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J Infect Dis. 1982 Oct;146(4):487-97.

Pathogenesis of foreign body infection: description and characteristics of an animal model.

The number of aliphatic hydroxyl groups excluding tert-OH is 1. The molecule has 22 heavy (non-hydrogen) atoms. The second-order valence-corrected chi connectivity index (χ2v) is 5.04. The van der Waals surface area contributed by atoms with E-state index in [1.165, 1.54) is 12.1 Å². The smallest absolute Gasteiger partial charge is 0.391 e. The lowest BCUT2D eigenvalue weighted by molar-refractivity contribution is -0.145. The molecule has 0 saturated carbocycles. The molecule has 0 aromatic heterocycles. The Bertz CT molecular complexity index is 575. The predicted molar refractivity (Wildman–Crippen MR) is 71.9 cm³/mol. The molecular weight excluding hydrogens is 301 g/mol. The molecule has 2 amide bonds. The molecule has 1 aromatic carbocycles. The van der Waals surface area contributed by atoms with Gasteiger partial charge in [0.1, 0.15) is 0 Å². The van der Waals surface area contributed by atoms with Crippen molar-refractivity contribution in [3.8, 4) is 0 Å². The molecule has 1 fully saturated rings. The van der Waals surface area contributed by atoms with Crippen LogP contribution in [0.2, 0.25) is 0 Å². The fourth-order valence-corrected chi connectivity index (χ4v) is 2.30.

An animal model involving the subcutaneous implantation of tissue cages into guinea pigs and subsequent infection with Staphylococcus aureus was used for study factors pertinent to foreign body infection. Whereas 10(8) colony-forming units (cfu) of S. aureus strain Wood 46 did not produce any abscesses in the absence of foreign material, 10(2) cfu was sufficient to infect 95% of the tissue cages despite the presence of polymorphonuclear leukocytes (PMNLs) in sterile tissue cage fluid. Opsonization of S. aureus by tissue cage fluid was adequate during the first hour of infection, but opsonic coating of the organisms decreased at 20 hr after the induction of infection. PMNLs from sterile tissue cage fluid showed decreased phagocytic and bactericidal activities when compared with PMNLs from either blood or peritoneal exudate obtained after short- or long-term stimulation (P less than 0.001).

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